Of Champelli’s “branded” strains - “branded” in quotes because he branded both the cannabis and himself - his most legendary would be the Champagne strain. It evolved a few times to eventually settle on Champelli, a strain that found its way into the hands of extreme sports athletes, rappers, and other artists from coast to coast. Partially through his involvement with the music and art scenes, Champelli achieved an explosive underground success in the mid-to-late 90s. Among his “holy shit moments” of hanging with hip hop royalty, he remembers flying to the House of Blues in New Orleans for rapper Juvenile’s birthday in 1999 and hanging with him in the Magnolia Projects, plus numerous parties with B.G., Turk and the then-teenage Lil Wayne. Or there was the time when he got to hear 'The Blueprint' album in Miami on Star Island before its release which JAY-Z played for him personally. He recalls, "Throughout the late 90s the whole Roc-A-Fella crew always showed me mad love and I have nothing but respect for them, some of the realest in the game to date.” (Read more at Honeysuckle Magazine)
Up a steep flight of stairs in Manhattan’s Chinatown neighborhood, a hazy cloud hung over the crowd that had gathered over the weekend, at an event space accented by a cartoon mural of Fat Albert holding a gallon bag of fake weed. It was the awards party for the New York Growers Cup, a new grass-roots competition highlighting local craft growers who have been working for years — in the shadows and now in a legal gray area — to perfect their particular strains of marijuana. Currently, most weed sold in New York arrives through backdoor channels from California, but weed grown in the Empire State will be the centerpiece of its new recreational market: Retailers will only be allowed to sell marijuana grown in New York. (Read more at the New York Times)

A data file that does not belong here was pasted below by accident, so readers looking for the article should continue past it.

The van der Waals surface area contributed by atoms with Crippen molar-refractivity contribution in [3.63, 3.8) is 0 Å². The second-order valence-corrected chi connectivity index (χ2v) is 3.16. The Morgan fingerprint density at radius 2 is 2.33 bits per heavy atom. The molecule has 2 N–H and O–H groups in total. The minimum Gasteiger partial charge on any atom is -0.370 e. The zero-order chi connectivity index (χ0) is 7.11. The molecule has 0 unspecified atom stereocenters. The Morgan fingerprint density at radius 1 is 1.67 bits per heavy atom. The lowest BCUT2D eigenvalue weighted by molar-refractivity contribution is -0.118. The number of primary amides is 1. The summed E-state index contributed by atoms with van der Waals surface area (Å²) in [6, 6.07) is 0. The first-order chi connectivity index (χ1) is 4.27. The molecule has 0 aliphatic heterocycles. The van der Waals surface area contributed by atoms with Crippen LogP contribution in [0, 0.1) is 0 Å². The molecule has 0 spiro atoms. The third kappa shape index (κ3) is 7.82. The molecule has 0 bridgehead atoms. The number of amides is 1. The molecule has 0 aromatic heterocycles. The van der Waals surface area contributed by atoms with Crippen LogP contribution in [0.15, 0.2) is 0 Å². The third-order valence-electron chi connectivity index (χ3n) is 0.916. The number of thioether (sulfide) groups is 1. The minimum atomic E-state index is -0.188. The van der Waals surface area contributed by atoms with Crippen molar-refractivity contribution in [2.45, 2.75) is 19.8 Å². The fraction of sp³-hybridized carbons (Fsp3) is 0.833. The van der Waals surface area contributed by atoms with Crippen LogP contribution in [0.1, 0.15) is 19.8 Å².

Since gaining nationwide attention back in 2019 with his song “Crunk Ain’t Dead,” Duke has become known for his aggressive delivery and combustible energy, his signature rap style (and that instantly-memorable “What the fuck?” adlib of his), and love of jookin separating him from his Memphis contemporaries and forebears. But behind the animated persona and dark lyrical themes is a slightly quiet and self-composed man. “I feel like a lot of people already know that I’m funny. Well, some people know from things I’ve done on social media, but it’s a lot worse than what I show. I’m laid back,” Duke said during an afternoon Zoom chat. The polarity in his personality is present throughout his newest project 'MEMPHIS MASSACRE III,' which finds him exploring thoughts of paranoia, animosity, and dominance, over a blend of hardcore rap and metal sounds. The album is an ambitious endeavor for Duke, with the artist employing homegrown talent like Opera Memphis, rising stars Big Moochie Grape and Glockianna, and legends DJ Paul to help bring his sonically dark world to life. (Read more at Okayplayer)
Three new tracks for you to snack on...
Factor Chandelier, "Garbage Island (feat. Ceschi, Common Grackle, and AWOL One)"
Jabee, "Indulgence (feat. Boldy James)"
Wilf Merson, "Dire Strait"